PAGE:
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  • Shanley McConnell

Week Thirty: The Monday Review


The Old Testament, wisdom book of Job follows the life of a man so completely devoted to God that even in the midst of weariness, suffering and despair, Job chose to make worship of his weeping.

His words and disquietude yearned for holiness and truth.


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Many years have passed since I read the whole book of Job straight-through. As a narrative complete on its own, Job is gorgeous, meticulous and devastating. It encapsulates the heaviest forms of suffering. Job's wealth, reputation and health are violently snatched away. Most significant of all, his beloved children are struck down in a windstruck tent.


Bill Kynes, a Cambridge University PhD from TGC, writes:


Job isn't a detached philosophical treatise on the nature of suffering; it's much more about the real experience of actual suffering, and what that means for one's relationship with God.

But even in its authentic grounding, the book is "a masterpiece of dramatic art." Its poetic composition contributes to the way we understand its message. As readers, we must allow Job's lament (lament: literary definition, a non-narrative poem expressing deep grief or sorrow over a personal loss) to move our hearts and minds. We cannot read Job dispassionately and receive what the book has to offer. We must embrace Job's emotional turmoil.


I could not help but weep when I read Job. Grief is long and arduous in the book's fourty-two chapters, its extensive dialogue with conflict and confusion in tow. The words of Job's friends, who come to comfort him, are like bandaids laid gently over a wound––only to be ripped off in the following paragraphs. Reading Job, my prayer becomes this: that my response to suffering, whether in my own grief or in the grief of others, would resonate with compassion and hope.


Then I would still have this consolation
–– my joy in unrelenting pain ––
that I had not denied the words of the Holy One.

---- Job 6:10


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Would you pray with me?


Blessed God, who gathers the lambs in his arms and carries them close to his heart, we pray for Ukraine and Russia. Mature our understanding of the circumstances that afflict these nations. We pray that the weapons carried by men and women on both sides of the border would be remounded into ploughs, instruments to rebuild the beautiful nation of Ukraine.


Bread of Life and Living Water, we believe in your omnipotence. We ask you to meet the collective and individual needs of the men, women and children who have been violently forced from their homes. Be the source of their spiritual and physical nourishment. Bring them cooked meals, clean water, warmth and electricity for showers and light. Guide translators to all who need clarity, as they enter the bordering countries. Build sanctuaries of peace for your people on both sides of Ukraine-Russia border.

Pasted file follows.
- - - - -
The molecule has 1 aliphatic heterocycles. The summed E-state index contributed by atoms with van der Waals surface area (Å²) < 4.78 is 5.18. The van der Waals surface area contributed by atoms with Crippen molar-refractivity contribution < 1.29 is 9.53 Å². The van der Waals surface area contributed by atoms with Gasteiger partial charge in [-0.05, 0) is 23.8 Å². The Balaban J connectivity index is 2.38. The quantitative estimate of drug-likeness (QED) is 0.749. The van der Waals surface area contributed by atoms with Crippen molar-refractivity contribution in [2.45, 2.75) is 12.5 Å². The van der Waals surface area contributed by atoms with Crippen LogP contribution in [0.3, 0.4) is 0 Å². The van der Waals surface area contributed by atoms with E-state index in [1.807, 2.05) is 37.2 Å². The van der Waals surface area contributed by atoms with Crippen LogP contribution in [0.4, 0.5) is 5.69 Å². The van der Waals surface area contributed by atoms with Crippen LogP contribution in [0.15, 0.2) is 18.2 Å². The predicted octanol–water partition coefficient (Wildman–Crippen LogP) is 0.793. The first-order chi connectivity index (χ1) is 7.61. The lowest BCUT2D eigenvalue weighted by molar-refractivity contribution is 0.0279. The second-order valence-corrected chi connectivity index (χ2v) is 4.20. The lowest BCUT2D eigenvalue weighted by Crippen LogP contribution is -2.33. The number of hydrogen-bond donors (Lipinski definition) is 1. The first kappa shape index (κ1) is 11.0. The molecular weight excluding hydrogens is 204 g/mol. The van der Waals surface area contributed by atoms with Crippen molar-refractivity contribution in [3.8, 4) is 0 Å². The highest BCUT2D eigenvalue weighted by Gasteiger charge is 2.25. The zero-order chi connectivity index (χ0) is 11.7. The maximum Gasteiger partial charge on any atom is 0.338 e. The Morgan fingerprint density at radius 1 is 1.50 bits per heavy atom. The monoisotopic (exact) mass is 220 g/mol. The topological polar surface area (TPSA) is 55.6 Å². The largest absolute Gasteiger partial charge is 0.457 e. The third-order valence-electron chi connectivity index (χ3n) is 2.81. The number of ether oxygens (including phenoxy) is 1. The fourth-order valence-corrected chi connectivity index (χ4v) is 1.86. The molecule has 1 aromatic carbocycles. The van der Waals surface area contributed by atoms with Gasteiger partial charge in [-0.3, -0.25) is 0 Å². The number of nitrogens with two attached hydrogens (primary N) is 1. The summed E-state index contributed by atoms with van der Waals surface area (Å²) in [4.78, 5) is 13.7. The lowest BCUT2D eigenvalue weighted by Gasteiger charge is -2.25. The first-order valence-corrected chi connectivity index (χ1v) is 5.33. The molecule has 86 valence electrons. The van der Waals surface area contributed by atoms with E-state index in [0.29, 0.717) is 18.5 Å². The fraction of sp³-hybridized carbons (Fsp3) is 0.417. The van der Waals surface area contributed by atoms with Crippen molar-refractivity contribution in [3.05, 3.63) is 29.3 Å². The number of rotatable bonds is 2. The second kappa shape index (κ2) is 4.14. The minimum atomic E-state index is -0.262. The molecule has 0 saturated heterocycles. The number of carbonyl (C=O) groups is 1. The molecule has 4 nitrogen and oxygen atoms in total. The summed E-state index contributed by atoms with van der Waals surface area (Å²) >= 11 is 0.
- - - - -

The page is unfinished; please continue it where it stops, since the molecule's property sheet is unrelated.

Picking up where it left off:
Give Poland, Slovakia, Hungary, Romania, Moldova, Belarus and the United Kingdom wisdom and provisions for welcoming the Ukrainian refugees. We pray for our world leaders, that their decisions would be moral, courageous and honest. We pray for the world, that in this moment of crisis, we may be men and women who stand in solidarity with our brothers and sisters in need.


We pray that you would give mothers and fathers the words they need to comfort their children. We believe in your promise to shelter widows and orphans. For this is what is written in your word: 'Religion that is pure and undefiled before God the Father is this: to visit orphans and widows in their affliction, and to keep oneself unstained from the world,' James 1: 27. We ask that you bring midwives and nurses to watch over expectant mothers and injured individuals. Reassure grandparents that your covenant legacy will endure.


Mighty God, give strength and courage to all who have taken up arms to defend Ukrainia. Greaten the unity between people from different socio-economic backgrounds until they are one in humility, resilience and faith. As in Daniel 3, we pray that governing powers would recognise you as the 'fourth man in the crossfire.' Deliver the oppressed.


We ask this in the blessed name of your son. Amen.